Mushrooms are everywhere! Have you noticed? Benzie team member Camille of @notsomodernmillie decided to try her hand at making her own and she's sharing the steps and tips in this tutorial. It's a project you simply mush try!
I adore mushrooms. More accurately, I adore the charming bright fairytale mushrooms that aren't growing in my yard. So I went looking for the perfect mushroom pattern and couldn't find it. They were either too fussy or too simple - a real Goldilocks story. So I made my own porridge, I mean pattern, and I am so pleased to share it with you! In a reasonable amount of time with simple supplies, you'll be able to make a whimsical mushroom ornament that's *just right.*
Skill Level: Beginner
Time: 1 hour
One 9 x 12" sheet of Carmine Wool Blend Felt
One 9 x 12" sheet of Ecru Wool Blend Felt
One 9 x 12" sheet of Seaside Wool Blend Felt
White Ecru Tapestry Wool
Embroidery Thread - Carmine and Ecru
Scallop Sheers, 5mm (optional)
Felt Mushroom Pattern (click to download)
1. Print Felt Mushroom Pattern above onto cardstock. Cut out pattern pieces.
The dotted lines on the Mushroom Cap are suggested cutting lines. To give the mushroom a taller dome (and smaller circumference) make the triangles wider. To give the mushroom a flatter dome (and larger circumference) make the triangles narrower.
2. Trace pattern pieces onto corresponding felt colors and cut out as follows:
Cap - One from Carmine felt or color of choice
Base - One from Ecru felt
Skirt - One from Ecru felt with optional scallop cut along dotted line
Stem - One 6 x 2-1/2" rectangle from Seaside felt (no pattern piece)
3. Begin by stitching the mushroom cap. Use the Carmine embroidery thread (or coordinating thread color for your mushroom) and stitch the sides of each triangle closed with a simple whip stitch. Stitching the triangles closed will give your mushroom it's dome shape.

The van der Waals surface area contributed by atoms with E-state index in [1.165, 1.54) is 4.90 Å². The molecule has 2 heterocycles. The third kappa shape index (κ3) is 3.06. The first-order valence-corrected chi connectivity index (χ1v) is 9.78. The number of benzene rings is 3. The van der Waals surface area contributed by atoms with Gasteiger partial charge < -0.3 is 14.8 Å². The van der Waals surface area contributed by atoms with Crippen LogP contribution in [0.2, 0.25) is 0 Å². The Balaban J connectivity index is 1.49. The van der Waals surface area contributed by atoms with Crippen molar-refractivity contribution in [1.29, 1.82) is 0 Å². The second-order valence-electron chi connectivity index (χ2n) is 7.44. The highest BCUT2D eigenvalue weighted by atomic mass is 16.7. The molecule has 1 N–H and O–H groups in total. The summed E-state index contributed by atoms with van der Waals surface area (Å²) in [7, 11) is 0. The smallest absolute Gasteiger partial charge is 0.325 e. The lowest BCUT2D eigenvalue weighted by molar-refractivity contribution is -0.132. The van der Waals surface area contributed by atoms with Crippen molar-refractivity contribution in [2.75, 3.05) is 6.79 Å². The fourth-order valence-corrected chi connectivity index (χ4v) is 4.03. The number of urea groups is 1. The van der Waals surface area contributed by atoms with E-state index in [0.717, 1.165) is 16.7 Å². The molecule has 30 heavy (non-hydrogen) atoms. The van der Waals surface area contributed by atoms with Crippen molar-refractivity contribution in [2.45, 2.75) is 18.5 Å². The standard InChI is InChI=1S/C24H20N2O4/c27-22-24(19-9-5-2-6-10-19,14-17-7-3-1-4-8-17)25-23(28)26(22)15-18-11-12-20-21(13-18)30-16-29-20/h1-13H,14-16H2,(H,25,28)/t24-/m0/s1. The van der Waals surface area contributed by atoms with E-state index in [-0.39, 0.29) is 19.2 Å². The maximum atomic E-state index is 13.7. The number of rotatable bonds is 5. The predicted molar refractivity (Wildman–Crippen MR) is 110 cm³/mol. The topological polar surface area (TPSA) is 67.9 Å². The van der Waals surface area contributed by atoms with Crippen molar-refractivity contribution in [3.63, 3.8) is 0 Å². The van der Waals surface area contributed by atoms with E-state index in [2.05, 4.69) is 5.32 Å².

4. Thread a 10" length of Ecru tapestry wool through your darner needle. Come from the inside of your mushroom cap and out through the center of the dome. Put the needle back in very close to the first exit point. Remove the needle and adjust the tapestry wool to make a loop at the top of the mushroom. Tie the tapestry wool in a knot underneath the cap and trim any excess.
5. Place your mushroom cap on the center of your mushroom base. Because the cap circumference is now smaller, you will need to trim the base. The pattern does not include a modified base in case you decide to make your mushrooms more or less domed.
6. Whip stitch your mushroom cap to the base using the Ecru embroidery thread.
7. Stuff the mushroom cap with Polyfil. Use your finger to insert the stuffing through the hole in the base. It is okay if the hole stretches out as you work - that will be accounted for in the next step.
8. Put a line of glue along one short side of the Seaside felt rectangle. Tightly roll the rectangle to form a mushroom stem. Be sure to keep one end neat and even.
As you roll, compare the size of the stem to the opening in the mushroom base. This is where your stem will be inserted. When the stem diameter is about the same size, trim away the excess felt and glue the end of the rectangle closed.
9. The felt piece for the mushroom skirt is longer than needed to allow for varying stem sizes. Put a thin line of glue about 1/2" from the (uneven) end of the stem. Beginning at the stem seam, attach your mushroom skirt to the line of glue. Work around the stem until you reach the beginning of the skirt. You can overlap the skirt ends slightly or trim them to meet exactly. Trim excess felt and glue the ends together.
10. Wiggle your finger in the opening of the mushroom base to make a hole in the stuffing. Put glue on the top part of the stem and skirt and insert them into the hole.
11. Use a hole punch to punch out circles from the Ecru felt scraps. Glue the felt dots onto the mushroom cap in your desired pattern.
Your mushroom ornament is finished! Use it as a present topper or place setting or make dozens of them to adorn your Christmas tree.
You'll have so much fun making these, it'll be hard to stop... or so I've heard.